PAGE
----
Today I’m talking about shooting a great green screen for beginners. I’ve been thinking about it for a couple of weeks since I’ve used this a few times in the last few weeks.
This week I will only be talking about shooting a green screen, but if you’re interested you should definitely tune back in the next few weeks for the second part of the series on: How to key out a green screen in post production.
My First Experience With a Green Screen
My first experience with green screen didn’t go so well. I placed the talent too close to the screen, which I set up in a tiny room, and of course the light reflecting from the screen shot back at the subject and shone on his shoulders.
The footage was almost unusable because I couldn’t key out the green from the subject without erasing his shoulders. But then as a last resource, I figured that if I turned the video black and white the green that was shinning back would be “erased” from the picture.
Since that time, I’ve done it many more times. So I have some more experience. And I’m glad, because I consider it such a regular skill in my portfolio now.
What I Used
I basically used these five items:
- 20×10 Green cloth
- 3 545W Lights
- Flat Wall
- Lens and cam body
- Gaff Tape of the same color as the background
My 4 Steps To Shooting a Great Green Screen
Setting Up the Cloth
Our cloth is about 20×10, of course, this could vary for everybody. The most important thing to remember is that you really don’t need a lot of cloth. Remember that in post you will keep out the green and then you can crop the edges of the video. So having something in the background next to the screen is not my biggest concern.
Secure the green cloth to wall with gaff tape. The weight evens out if you tape at multiple points.You can use any other types of devices for this, but I’m such a fan of gaff tape, and the cloth was really not that heavy. Also gaff tape of the same color of your screen can help if you want to key out any parts of your subject.
Remember to lay your green cloth down and forward so you can key out the floor in post.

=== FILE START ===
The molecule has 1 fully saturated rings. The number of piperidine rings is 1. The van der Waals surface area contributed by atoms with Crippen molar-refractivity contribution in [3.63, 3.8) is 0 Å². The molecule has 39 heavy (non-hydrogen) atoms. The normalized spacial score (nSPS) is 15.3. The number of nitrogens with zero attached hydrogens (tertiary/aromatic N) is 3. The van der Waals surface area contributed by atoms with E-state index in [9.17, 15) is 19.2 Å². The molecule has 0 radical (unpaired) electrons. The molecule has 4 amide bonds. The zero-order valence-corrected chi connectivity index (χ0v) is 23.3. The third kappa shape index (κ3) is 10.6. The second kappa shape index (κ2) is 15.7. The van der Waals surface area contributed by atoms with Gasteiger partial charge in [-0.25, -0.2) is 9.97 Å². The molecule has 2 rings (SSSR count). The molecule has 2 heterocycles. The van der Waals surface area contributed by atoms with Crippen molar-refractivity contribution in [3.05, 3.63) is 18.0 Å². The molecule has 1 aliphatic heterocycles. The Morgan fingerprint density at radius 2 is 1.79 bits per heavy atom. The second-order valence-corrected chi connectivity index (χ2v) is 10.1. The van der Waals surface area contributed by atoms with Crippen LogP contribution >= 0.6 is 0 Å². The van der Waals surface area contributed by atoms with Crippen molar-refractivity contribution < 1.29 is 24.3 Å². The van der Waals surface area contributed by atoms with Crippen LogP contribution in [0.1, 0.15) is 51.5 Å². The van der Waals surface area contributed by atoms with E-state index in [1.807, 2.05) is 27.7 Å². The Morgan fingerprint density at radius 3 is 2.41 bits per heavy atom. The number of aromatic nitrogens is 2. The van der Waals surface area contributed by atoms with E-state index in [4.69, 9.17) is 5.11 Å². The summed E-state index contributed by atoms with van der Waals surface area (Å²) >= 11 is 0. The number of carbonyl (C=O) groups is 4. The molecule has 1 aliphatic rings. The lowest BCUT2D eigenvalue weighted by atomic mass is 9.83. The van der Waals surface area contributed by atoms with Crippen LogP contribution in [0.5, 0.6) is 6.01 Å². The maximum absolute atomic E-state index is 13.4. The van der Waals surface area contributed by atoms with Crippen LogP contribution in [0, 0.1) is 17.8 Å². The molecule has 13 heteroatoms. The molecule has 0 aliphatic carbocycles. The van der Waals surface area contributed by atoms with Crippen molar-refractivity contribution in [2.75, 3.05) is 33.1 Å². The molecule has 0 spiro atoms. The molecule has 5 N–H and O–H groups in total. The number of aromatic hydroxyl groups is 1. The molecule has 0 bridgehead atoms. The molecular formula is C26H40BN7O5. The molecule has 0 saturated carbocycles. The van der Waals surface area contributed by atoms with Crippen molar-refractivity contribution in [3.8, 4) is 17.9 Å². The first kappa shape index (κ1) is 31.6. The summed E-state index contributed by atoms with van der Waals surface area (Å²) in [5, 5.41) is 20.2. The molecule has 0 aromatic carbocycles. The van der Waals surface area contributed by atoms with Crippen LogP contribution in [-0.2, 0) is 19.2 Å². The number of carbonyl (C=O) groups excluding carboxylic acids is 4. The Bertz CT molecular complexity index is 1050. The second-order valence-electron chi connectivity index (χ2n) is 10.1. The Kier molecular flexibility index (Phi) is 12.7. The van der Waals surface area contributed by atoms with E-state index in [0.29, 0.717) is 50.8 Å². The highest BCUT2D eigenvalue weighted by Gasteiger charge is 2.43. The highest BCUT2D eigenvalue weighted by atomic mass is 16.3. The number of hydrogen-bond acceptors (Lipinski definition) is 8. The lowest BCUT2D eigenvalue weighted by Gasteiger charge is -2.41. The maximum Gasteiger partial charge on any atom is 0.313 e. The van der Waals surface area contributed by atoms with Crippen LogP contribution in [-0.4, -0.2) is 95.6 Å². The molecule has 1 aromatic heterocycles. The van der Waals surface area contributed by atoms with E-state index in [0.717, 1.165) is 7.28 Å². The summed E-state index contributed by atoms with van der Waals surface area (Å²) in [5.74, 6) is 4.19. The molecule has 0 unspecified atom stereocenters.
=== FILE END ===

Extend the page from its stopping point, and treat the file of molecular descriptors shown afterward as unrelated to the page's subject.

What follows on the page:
Set Up Lights
The lights will take care of two things.
- Light your talent. Remember, you want them to pop out of the screen. For that you will need well lit subjects. If you’re not familiar with lighting people, I recommend that you do some research prior to setting up.
- Making sure that the screen lit up. You don’t want any dark spaces that don’t look green, it will make it harder on you when you take your project into post-production.
Placing Your Subject
Set your subject at a proper distance away from the screen. Remember what happened to me the first time I shot a green screen scene. It reflects back some of the green and it makes it harder for you to key out the background.
If you have a narrow screen light I do, make sure to direct the talent to stay within screen. Depending on the size of your green screen, you may have to direct talent to walk in a certain path so they don’t go over an unkeyable place.
Of course if you’re shooting still objects then it doesn’t matter.
The Right Lens
A defined edge will make it easier for you to key out the background. Go with a wider lens, it will give you a sharper subject, thus making it easy for you when you have to chroma key in post. I used a 28mm, just so you get an idea of what you’re looking for.
Next week, I’ll have a little trick you can use as last resource if you screw up your green screen footage.
Although I’ve been thinking about writing this post since the first time I set up a green screen, yesterday I saw a post from ProBlogger.net encouraging bloggers to write a how to post. So it got me fired up and helped me bridge my intentions with my actions.
Thanks for reading and come back next week for part two of this series.